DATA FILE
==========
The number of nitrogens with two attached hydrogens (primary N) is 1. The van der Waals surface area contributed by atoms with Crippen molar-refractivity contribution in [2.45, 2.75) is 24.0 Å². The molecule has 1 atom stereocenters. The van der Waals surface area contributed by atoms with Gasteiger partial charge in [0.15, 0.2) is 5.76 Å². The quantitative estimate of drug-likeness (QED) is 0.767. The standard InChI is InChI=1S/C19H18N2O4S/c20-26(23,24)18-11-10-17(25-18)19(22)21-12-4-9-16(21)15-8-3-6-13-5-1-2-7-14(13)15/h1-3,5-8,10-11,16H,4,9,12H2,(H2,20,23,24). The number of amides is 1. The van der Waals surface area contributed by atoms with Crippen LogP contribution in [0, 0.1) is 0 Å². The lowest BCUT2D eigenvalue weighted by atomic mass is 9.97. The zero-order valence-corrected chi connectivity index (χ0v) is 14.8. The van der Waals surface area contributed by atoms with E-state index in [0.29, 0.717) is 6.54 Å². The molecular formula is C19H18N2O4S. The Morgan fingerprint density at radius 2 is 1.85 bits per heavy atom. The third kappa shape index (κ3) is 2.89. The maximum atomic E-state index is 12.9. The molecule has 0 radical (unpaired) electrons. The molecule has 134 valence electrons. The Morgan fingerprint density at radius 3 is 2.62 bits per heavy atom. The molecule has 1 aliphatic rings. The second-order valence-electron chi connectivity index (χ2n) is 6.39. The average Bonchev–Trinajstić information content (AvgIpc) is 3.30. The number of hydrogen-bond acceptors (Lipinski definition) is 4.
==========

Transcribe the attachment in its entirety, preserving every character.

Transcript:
The number of nitrogens with two attached hydrogens (primary N) is 1. The van der Waals surface area contributed by atoms with Crippen molar-refractivity contribution in [2.45, 2.75) is 24.0 Å². The molecule has 1 atom stereocenters. The van der Waals surface area contributed by atoms with Gasteiger partial charge in [0.15, 0.2) is 5.76 Å². The quantitative estimate of drug-likeness (QED) is 0.767. The standard InChI is InChI=1S/C19H18N2O4S/c20-26(23,24)18-11-10-17(25-18)19(22)21-12-4-9-16(21)15-8-3-6-13-5-1-2-7-14(13)15/h1-3,5-8,10-11,16H,4,9,12H2,(H2,20,23,24). The number of amides is 1. The van der Waals surface area contributed by atoms with Crippen LogP contribution in [0, 0.1) is 0 Å². The lowest BCUT2D eigenvalue weighted by atomic mass is 9.97. The zero-order valence-corrected chi connectivity index (χ0v) is 14.8. The van der Waals surface area contributed by atoms with E-state index in [0.29, 0.717) is 6.54 Å². The molecular formula is C19H18N2O4S. The Morgan fingerprint density at radius 2 is 1.85 bits per heavy atom. The third kappa shape index (κ3) is 2.89. The maximum atomic E-state index is 12.9. The molecule has 0 radical (unpaired) electrons. The molecule has 134 valence electrons. The Morgan fingerprint density at radius 3 is 2.62 bits per heavy atom. The molecule has 1 aliphatic rings. The second-order valence-electron chi connectivity index (χ2n) is 6.39. The average Bonchev–Trinajstić information content (AvgIpc) is 3.30. The number of hydrogen-bond acceptors (Lipinski definition) is 4.